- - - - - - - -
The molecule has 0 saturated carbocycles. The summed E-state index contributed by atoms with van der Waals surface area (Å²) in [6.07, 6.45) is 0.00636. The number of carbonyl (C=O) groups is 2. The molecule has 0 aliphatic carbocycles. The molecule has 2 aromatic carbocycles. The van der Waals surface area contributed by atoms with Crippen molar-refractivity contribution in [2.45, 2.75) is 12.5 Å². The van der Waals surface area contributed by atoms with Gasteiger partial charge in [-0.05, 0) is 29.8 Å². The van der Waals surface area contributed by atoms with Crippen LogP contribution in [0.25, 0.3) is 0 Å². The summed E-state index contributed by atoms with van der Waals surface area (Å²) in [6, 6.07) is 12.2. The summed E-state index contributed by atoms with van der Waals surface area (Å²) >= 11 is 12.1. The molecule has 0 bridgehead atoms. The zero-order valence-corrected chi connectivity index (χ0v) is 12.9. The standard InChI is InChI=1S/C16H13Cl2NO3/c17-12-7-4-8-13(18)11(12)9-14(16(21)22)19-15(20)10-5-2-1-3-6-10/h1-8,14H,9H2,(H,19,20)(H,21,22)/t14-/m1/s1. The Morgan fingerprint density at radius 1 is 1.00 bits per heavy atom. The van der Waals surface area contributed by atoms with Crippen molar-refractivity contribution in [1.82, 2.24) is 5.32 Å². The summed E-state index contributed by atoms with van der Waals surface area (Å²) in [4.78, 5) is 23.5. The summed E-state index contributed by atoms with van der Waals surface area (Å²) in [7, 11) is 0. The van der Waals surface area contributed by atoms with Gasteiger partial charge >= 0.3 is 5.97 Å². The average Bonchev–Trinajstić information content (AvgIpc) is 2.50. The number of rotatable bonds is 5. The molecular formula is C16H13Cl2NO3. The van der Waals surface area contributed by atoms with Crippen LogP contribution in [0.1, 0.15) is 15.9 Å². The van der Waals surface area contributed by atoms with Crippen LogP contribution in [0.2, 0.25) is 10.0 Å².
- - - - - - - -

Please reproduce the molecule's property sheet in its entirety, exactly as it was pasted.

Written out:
The molecule has 0 saturated carbocycles. The summed E-state index contributed by atoms with van der Waals surface area (Å²) in [6.07, 6.45) is 0.00636. The number of carbonyl (C=O) groups is 2. The molecule has 0 aliphatic carbocycles. The molecule has 2 aromatic carbocycles. The van der Waals surface area contributed by atoms with Crippen molar-refractivity contribution in [2.45, 2.75) is 12.5 Å². The van der Waals surface area contributed by atoms with Gasteiger partial charge in [-0.05, 0) is 29.8 Å². The van der Waals surface area contributed by atoms with Crippen LogP contribution in [0.25, 0.3) is 0 Å². The summed E-state index contributed by atoms with van der Waals surface area (Å²) in [6, 6.07) is 12.2. The summed E-state index contributed by atoms with van der Waals surface area (Å²) >= 11 is 12.1. The molecule has 0 bridgehead atoms. The zero-order valence-corrected chi connectivity index (χ0v) is 12.9. The standard InChI is InChI=1S/C16H13Cl2NO3/c17-12-7-4-8-13(18)11(12)9-14(16(21)22)19-15(20)10-5-2-1-3-6-10/h1-8,14H,9H2,(H,19,20)(H,21,22)/t14-/m1/s1. The Morgan fingerprint density at radius 1 is 1.00 bits per heavy atom. The van der Waals surface area contributed by atoms with Crippen molar-refractivity contribution in [1.82, 2.24) is 5.32 Å². The summed E-state index contributed by atoms with van der Waals surface area (Å²) in [4.78, 5) is 23.5. The summed E-state index contributed by atoms with van der Waals surface area (Å²) in [7, 11) is 0. The van der Waals surface area contributed by atoms with Gasteiger partial charge >= 0.3 is 5.97 Å². The average Bonchev–Trinajstić information content (AvgIpc) is 2.50. The number of rotatable bonds is 5. The molecular formula is C16H13Cl2NO3. The van der Waals surface area contributed by atoms with Crippen LogP contribution in [0.1, 0.15) is 15.9 Å². The van der Waals surface area contributed by atoms with Crippen LogP contribution in [0.2, 0.25) is 10.0 Å².